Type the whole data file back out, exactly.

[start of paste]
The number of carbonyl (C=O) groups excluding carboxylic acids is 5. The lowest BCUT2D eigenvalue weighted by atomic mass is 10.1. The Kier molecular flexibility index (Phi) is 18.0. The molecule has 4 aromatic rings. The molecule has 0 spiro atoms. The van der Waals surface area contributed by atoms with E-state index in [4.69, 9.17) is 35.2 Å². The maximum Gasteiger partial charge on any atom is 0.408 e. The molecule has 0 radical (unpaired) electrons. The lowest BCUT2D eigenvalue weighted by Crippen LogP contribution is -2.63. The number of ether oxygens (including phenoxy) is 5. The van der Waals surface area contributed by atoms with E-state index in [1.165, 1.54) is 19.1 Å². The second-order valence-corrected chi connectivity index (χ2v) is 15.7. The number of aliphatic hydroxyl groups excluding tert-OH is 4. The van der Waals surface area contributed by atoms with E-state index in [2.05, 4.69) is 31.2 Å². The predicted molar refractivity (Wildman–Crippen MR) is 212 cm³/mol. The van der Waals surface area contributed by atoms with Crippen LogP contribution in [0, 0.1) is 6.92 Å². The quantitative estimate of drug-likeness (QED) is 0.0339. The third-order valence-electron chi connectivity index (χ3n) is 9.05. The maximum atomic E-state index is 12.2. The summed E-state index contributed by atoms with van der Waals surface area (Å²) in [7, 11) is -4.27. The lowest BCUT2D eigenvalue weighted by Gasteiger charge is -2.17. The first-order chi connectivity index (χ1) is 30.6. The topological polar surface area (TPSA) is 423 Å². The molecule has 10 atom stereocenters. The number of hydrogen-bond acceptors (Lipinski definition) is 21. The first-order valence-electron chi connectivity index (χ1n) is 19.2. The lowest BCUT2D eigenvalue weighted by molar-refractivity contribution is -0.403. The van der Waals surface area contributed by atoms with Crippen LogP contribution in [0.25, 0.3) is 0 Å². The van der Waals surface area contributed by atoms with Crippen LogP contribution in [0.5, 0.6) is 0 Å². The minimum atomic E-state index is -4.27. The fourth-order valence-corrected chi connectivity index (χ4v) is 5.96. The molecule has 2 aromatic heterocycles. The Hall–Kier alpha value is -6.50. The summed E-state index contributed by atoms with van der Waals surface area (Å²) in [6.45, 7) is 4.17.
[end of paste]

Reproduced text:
The number of carbonyl (C=O) groups excluding carboxylic acids is 5. The lowest BCUT2D eigenvalue weighted by atomic mass is 10.1. The Kier molecular flexibility index (Phi) is 18.0. The molecule has 4 aromatic rings. The molecule has 0 spiro atoms. The van der Waals surface area contributed by atoms with E-state index in [4.69, 9.17) is 35.2 Å². The maximum Gasteiger partial charge on any atom is 0.408 e. The molecule has 0 radical (unpaired) electrons. The lowest BCUT2D eigenvalue weighted by Crippen LogP contribution is -2.63. The number of ether oxygens (including phenoxy) is 5. The van der Waals surface area contributed by atoms with E-state index in [1.165, 1.54) is 19.1 Å². The second-order valence-corrected chi connectivity index (χ2v) is 15.7. The number of aliphatic hydroxyl groups excluding tert-OH is 4. The van der Waals surface area contributed by atoms with E-state index in [2.05, 4.69) is 31.2 Å². The predicted molar refractivity (Wildman–Crippen MR) is 212 cm³/mol. The van der Waals surface area contributed by atoms with Crippen LogP contribution in [0, 0.1) is 6.92 Å². The quantitative estimate of drug-likeness (QED) is 0.0339. The third-order valence-electron chi connectivity index (χ3n) is 9.05. The maximum atomic E-state index is 12.2. The summed E-state index contributed by atoms with van der Waals surface area (Å²) in [7, 11) is -4.27. The lowest BCUT2D eigenvalue weighted by Gasteiger charge is -2.17. The first-order chi connectivity index (χ1) is 30.6. The topological polar surface area (TPSA) is 423 Å². The molecule has 10 atom stereocenters. The number of hydrogen-bond acceptors (Lipinski definition) is 21. The first-order valence-electron chi connectivity index (χ1n) is 19.2. The lowest BCUT2D eigenvalue weighted by molar-refractivity contribution is -0.403. The van der Waals surface area contributed by atoms with Crippen LogP contribution in [0.25, 0.3) is 0 Å². The van der Waals surface area contributed by atoms with Crippen LogP contribution in [0.5, 0.6) is 0 Å². The minimum atomic E-state index is -4.27. The fourth-order valence-corrected chi connectivity index (χ4v) is 5.96. The molecule has 2 aromatic heterocycles. The Hall–Kier alpha value is -6.50. The summed E-state index contributed by atoms with van der Waals surface area (Å²) in [6.45, 7) is 4.17.